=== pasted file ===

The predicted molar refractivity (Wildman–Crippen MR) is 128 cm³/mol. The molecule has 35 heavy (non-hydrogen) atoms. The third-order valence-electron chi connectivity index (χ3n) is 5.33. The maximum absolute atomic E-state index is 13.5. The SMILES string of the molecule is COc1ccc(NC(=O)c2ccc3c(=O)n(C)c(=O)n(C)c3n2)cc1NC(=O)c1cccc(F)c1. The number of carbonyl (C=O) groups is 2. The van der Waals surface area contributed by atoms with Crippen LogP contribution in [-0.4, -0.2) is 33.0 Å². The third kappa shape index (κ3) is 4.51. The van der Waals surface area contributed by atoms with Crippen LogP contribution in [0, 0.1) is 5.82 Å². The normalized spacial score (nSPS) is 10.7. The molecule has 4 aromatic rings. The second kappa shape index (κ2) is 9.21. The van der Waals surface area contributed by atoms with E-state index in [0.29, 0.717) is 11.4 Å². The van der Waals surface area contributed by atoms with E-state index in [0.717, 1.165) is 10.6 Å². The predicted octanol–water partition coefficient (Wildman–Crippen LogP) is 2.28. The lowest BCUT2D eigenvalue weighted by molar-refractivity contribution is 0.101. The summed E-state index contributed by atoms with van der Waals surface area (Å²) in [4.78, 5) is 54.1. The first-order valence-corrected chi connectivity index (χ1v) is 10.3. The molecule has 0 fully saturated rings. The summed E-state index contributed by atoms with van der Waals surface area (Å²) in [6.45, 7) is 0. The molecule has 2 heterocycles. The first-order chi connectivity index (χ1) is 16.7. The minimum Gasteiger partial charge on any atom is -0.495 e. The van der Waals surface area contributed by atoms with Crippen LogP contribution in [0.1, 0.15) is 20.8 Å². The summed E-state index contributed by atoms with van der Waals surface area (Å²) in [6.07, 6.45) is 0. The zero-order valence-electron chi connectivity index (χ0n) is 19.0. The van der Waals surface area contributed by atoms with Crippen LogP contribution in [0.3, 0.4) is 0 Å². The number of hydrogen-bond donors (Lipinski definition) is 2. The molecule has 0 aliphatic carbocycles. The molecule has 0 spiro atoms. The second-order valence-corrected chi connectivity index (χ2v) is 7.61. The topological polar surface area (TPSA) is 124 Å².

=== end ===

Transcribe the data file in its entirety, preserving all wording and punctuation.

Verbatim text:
The predicted molar refractivity (Wildman–Crippen MR) is 128 cm³/mol. The molecule has 35 heavy (non-hydrogen) atoms. The third-order valence-electron chi connectivity index (χ3n) is 5.33. The maximum absolute atomic E-state index is 13.5. The SMILES string of the molecule is COc1ccc(NC(=O)c2ccc3c(=O)n(C)c(=O)n(C)c3n2)cc1NC(=O)c1cccc(F)c1. The number of carbonyl (C=O) groups is 2. The van der Waals surface area contributed by atoms with Crippen LogP contribution in [-0.4, -0.2) is 33.0 Å². The third kappa shape index (κ3) is 4.51. The van der Waals surface area contributed by atoms with Crippen LogP contribution in [0, 0.1) is 5.82 Å². The normalized spacial score (nSPS) is 10.7. The molecule has 4 aromatic rings. The second kappa shape index (κ2) is 9.21. The van der Waals surface area contributed by atoms with E-state index in [0.29, 0.717) is 11.4 Å². The van der Waals surface area contributed by atoms with E-state index in [0.717, 1.165) is 10.6 Å². The predicted octanol–water partition coefficient (Wildman–Crippen LogP) is 2.28. The lowest BCUT2D eigenvalue weighted by molar-refractivity contribution is 0.101. The summed E-state index contributed by atoms with van der Waals surface area (Å²) in [4.78, 5) is 54.1. The first-order valence-corrected chi connectivity index (χ1v) is 10.3. The molecule has 0 fully saturated rings. The summed E-state index contributed by atoms with van der Waals surface area (Å²) in [6.45, 7) is 0. The molecule has 2 heterocycles. The first-order chi connectivity index (χ1) is 16.7. The minimum Gasteiger partial charge on any atom is -0.495 e. The van der Waals surface area contributed by atoms with Crippen LogP contribution in [0.1, 0.15) is 20.8 Å². The summed E-state index contributed by atoms with van der Waals surface area (Å²) in [6.07, 6.45) is 0. The zero-order valence-electron chi connectivity index (χ0n) is 19.0. The van der Waals surface area contributed by atoms with Crippen LogP contribution in [0.3, 0.4) is 0 Å². The number of hydrogen-bond donors (Lipinski definition) is 2. The molecule has 0 aliphatic carbocycles. The molecule has 0 spiro atoms. The second-order valence-corrected chi connectivity index (χ2v) is 7.61. The topological polar surface area (TPSA) is 124 Å².